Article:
Store the medicine in a closed container at room temperature, away from heat, moisture, and direct light. Keep from freezing.
Keep out of the reach of children.
Do not keep outdated medicine or medicine no longer needed.
Ask your healthcare professional how you should dispose of any medicine you do not use.
It is important that your doctor check your progress at regular visits to allow for changes in your dose and to help prevent any unwanted effects.
Do not take this medicine if you have used an MAO inhibitor (MAOI) such as Eldepryl®, Marplan®, Nardil®, or Parnate® within the past 14 days. Do not start taking a MAO inhibitor within 14 days of stopping vilazodone. If you do, you may develop confusion, agitation, restlessness, stomach or intestinal symptoms, sudden high body temperature, sweating, extremely high blood pressure, or severe convulsions.
Vilazodone may cause some teenagers and young adults to be agitated, irritable, or display other abnormal behaviors. It may also cause some people to have suicidal thoughts and tendencies or to become more depressed. Some people may have trouble sleeping, get upset easily, have a big increase in energy, or start to act reckless. If you or your caregiver notice any of these unwanted effects, tell your doctor right away. Let the doctor know if you or anyone in your family has bipolar disorder (manic-depressive) or has tried to commit suicide.
Make sure your doctor knows about all the other medicines you are using. Vilazodone may cause a serious condition called serotonin syndrome or neuroleptic malignant syndrome (NMS)-like reactions if taken with certain medicines such as St. John's wort, lithium (Eskalith®, Lithobid®), tryptophan, or some pain medicines (e.g., tramadol [Ultram®], sumatriptan [Imitrex®], zolmitriptan [Zomig®], or rizatriptan [Maxalt®]). Check with your doctor first before taking any other medicines.
If you develop a skin rash, hives, difficulty with breathing, or any allergic reaction to this medicine, stop taking the medicine and check with your doctor as soon as possible.
This medicine may increase your risk for bleeding problems. Make sure your doctor knows if you are also taking other medicines that thin the blood, such as aspirin, nonsteroidal anti-inflammatory agents also called NSAIDs (e.g., ibuprofen, naproxen, Advil®, Aleve®, Celebrex®, or Motrin®), or warfarin (Coumadin®).
Do not suddenly stop taking this medicine without checking first with your doctor. If you have been instructed to stop taking vilazodone, ask your doctor how to slowly decrease the dose. This will decrease your chance of having withdrawal symptoms such as dizziness, nausea, headaches, vomiting, increased sweating, irritability, nightmares, or prickling or tingling feelings.
Hyponatremia (low sodium in the blood) may occur with this medicine. Stop using the medicine and check with your doctor right away if you have confusion, difficulty concentrating, headaches, memory problems, weakness, and unsteadiness.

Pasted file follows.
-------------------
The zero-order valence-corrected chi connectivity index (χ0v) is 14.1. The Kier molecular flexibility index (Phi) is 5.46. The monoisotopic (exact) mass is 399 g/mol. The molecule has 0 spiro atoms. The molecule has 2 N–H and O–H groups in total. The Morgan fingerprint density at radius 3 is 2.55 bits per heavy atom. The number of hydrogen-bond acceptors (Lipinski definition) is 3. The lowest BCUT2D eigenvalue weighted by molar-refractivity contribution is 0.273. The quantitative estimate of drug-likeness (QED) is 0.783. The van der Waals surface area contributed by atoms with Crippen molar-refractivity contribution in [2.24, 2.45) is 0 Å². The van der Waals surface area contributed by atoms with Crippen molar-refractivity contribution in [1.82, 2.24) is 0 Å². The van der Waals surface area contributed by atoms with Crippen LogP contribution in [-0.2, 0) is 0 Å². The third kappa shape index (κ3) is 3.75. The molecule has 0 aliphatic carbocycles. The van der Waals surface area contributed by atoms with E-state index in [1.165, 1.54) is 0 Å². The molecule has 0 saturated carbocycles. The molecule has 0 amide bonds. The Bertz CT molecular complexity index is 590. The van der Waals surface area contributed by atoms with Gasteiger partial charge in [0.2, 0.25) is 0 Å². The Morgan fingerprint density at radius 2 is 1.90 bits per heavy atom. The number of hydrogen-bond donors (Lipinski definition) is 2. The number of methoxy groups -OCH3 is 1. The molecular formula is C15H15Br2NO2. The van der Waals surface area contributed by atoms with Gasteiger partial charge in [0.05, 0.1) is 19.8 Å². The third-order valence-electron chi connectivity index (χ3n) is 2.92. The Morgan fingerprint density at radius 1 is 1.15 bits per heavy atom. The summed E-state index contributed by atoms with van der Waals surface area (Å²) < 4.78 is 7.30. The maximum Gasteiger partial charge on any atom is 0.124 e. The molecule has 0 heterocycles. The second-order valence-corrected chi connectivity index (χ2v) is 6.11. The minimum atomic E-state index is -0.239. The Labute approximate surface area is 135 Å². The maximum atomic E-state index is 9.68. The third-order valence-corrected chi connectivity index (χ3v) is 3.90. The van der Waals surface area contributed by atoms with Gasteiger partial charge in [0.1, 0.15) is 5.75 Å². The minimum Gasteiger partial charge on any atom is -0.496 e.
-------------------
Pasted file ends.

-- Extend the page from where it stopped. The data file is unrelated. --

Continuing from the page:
Avoid drinking alcohol while taking this medicine.
Vilazodone may cause some people to become dizzy or drowsy. Make sure you know how you react to this medicine before you drive, use machines, or do anything else that could be dangerous if you are dizzy or not alert.
Along with its needed effects, a medicine may cause some unwanted effects. Although not all of these side effects may occur, if they do occur they may need medical attention.
Check with your doctor immediately if any of the following side effects occur:Less common
- Actions that are out of control
- Burning, crawling, itching, numbness, prickling, "pins and needles", or tingling feelings
- Chest pain or discomfort
- Extra heartbeat
- Fast, irregular, pounding, or racing heartbeat or pulse
- Shakiness in the legs, arms, hands, or feet
- Talking, feeling, and acting with excitement
- Trembling or shaking of the hands or feet
Some side effects may occur that usually do not need medical attention. These side effects may go away during treatment as your body adjusts to the medicine. Also, your health care professional may be able to tell you about ways to prevent or reduce some of these side effects. Check with your health care professional if any of the following side effects continue or are bothersome or if you have any questions about them:More common
- Dry mouth
- Trouble sleeping
- Unable to sleep
- Abdominal or stomach pain
- Abnormal dreams
- Aching or discomfort in the lower legs or sensation of crawling in the legs
- Acid or sour stomach
- Blurred vision
- Change in taste
- Decreased interest in sexual intercourse
- Decreased vision
- Difficulty with moving
- Dry eyes
- Excess air or gas in the stomach or intestines
- Feeling jittery
- Full feeling
- Headache, severe and throbbing
- Inability to have or keep an erection
- Increased or decreased appetite
- Increased sweating
- Loss in sexual ability, desire, drive, or performance
- Loss of appetite
- Loss of taste
- Muscle pain or stiffness
- Night sweats
- Not able to have an orgasm
- Pain in the joints
- Passing gas
- Relaxed and calm
- Sleepiness or unusual drowsiness
- Stomach discomfort, upset, or pain
- Unusual tiredness or weakness
Other side effects not listed may also occur in some patients. If you notice any other effects, check with your healthcare professional.
Call your doctor for medical advice about side effects. You may report side effects to the FDA at 1-800-FDA-1088.